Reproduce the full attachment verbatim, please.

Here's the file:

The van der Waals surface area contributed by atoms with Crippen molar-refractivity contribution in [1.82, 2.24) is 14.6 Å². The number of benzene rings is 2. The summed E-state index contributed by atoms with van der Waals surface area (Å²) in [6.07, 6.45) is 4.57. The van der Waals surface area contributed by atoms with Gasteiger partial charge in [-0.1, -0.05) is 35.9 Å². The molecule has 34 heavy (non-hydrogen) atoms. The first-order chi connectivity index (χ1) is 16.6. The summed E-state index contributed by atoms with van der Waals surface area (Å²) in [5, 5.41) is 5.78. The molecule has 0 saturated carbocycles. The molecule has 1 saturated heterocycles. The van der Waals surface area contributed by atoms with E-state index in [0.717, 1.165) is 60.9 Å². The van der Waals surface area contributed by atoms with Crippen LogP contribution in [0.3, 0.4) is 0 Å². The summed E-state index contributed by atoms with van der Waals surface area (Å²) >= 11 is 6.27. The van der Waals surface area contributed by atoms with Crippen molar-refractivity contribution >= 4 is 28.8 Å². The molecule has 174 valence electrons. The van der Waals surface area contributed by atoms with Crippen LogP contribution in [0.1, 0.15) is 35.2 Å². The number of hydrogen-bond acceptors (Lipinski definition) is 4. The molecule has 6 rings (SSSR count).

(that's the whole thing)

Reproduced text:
The van der Waals surface area contributed by atoms with Crippen molar-refractivity contribution in [1.82, 2.24) is 14.6 Å². The number of benzene rings is 2. The summed E-state index contributed by atoms with van der Waals surface area (Å²) in [6.07, 6.45) is 4.57. The van der Waals surface area contributed by atoms with Gasteiger partial charge in [-0.1, -0.05) is 35.9 Å². The molecule has 34 heavy (non-hydrogen) atoms. The first-order chi connectivity index (χ1) is 16.6. The summed E-state index contributed by atoms with van der Waals surface area (Å²) in [5, 5.41) is 5.78. The molecule has 0 saturated carbocycles. The molecule has 1 saturated heterocycles. The van der Waals surface area contributed by atoms with E-state index in [0.717, 1.165) is 60.9 Å². The van der Waals surface area contributed by atoms with Crippen LogP contribution in [0.3, 0.4) is 0 Å². The summed E-state index contributed by atoms with van der Waals surface area (Å²) >= 11 is 6.27. The van der Waals surface area contributed by atoms with Crippen molar-refractivity contribution >= 4 is 28.8 Å². The molecule has 174 valence electrons. The van der Waals surface area contributed by atoms with Crippen LogP contribution in [0.1, 0.15) is 35.2 Å². The number of hydrogen-bond acceptors (Lipinski definition) is 4. The molecule has 6 rings (SSSR count).